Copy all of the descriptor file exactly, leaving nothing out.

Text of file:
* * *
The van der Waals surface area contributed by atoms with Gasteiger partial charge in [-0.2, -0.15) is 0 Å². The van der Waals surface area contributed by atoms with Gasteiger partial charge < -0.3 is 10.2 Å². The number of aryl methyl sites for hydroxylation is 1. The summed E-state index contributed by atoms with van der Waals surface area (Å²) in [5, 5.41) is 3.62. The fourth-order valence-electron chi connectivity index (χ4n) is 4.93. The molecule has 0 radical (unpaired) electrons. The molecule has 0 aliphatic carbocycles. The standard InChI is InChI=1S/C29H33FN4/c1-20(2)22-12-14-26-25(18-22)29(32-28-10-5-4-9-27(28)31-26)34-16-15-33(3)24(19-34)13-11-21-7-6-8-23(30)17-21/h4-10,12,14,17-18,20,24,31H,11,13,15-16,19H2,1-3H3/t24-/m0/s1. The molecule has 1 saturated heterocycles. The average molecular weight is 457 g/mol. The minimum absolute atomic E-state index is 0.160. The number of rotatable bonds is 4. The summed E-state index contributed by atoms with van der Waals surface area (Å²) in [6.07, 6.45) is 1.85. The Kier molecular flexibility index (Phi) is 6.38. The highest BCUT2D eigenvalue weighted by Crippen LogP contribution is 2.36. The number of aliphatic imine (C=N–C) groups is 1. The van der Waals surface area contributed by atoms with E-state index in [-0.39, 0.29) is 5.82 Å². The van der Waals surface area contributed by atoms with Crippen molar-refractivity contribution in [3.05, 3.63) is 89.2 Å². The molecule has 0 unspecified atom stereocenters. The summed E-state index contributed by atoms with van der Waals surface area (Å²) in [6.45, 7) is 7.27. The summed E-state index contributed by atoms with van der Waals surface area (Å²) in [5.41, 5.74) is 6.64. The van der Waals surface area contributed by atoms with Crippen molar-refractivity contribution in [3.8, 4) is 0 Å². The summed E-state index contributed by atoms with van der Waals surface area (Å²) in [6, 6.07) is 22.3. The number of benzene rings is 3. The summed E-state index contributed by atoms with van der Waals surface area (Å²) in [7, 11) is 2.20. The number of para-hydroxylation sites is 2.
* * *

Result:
The van der Waals surface area contributed by atoms with Gasteiger partial charge in [-0.2, -0.15) is 0 Å². The van der Waals surface area contributed by atoms with Gasteiger partial charge < -0.3 is 10.2 Å². The number of aryl methyl sites for hydroxylation is 1. The summed E-state index contributed by atoms with van der Waals surface area (Å²) in [5, 5.41) is 3.62. The fourth-order valence-electron chi connectivity index (χ4n) is 4.93. The molecule has 0 radical (unpaired) electrons. The molecule has 0 aliphatic carbocycles. The standard InChI is InChI=1S/C29H33FN4/c1-20(2)22-12-14-26-25(18-22)29(32-28-10-5-4-9-27(28)31-26)34-16-15-33(3)24(19-34)13-11-21-7-6-8-23(30)17-21/h4-10,12,14,17-18,20,24,31H,11,13,15-16,19H2,1-3H3/t24-/m0/s1. The molecule has 1 saturated heterocycles. The average molecular weight is 457 g/mol. The minimum absolute atomic E-state index is 0.160. The number of rotatable bonds is 4. The summed E-state index contributed by atoms with van der Waals surface area (Å²) in [6.07, 6.45) is 1.85. The Kier molecular flexibility index (Phi) is 6.38. The highest BCUT2D eigenvalue weighted by Crippen LogP contribution is 2.36. The number of aliphatic imine (C=N–C) groups is 1. The van der Waals surface area contributed by atoms with E-state index in [-0.39, 0.29) is 5.82 Å². The van der Waals surface area contributed by atoms with Crippen molar-refractivity contribution in [3.05, 3.63) is 89.2 Å². The molecule has 0 unspecified atom stereocenters. The summed E-state index contributed by atoms with van der Waals surface area (Å²) in [6.45, 7) is 7.27. The summed E-state index contributed by atoms with van der Waals surface area (Å²) in [5.41, 5.74) is 6.64. The van der Waals surface area contributed by atoms with Crippen molar-refractivity contribution in [3.8, 4) is 0 Å². The summed E-state index contributed by atoms with van der Waals surface area (Å²) in [6, 6.07) is 22.3. The number of benzene rings is 3. The summed E-state index contributed by atoms with van der Waals surface area (Å²) in [7, 11) is 2.20. The number of para-hydroxylation sites is 2.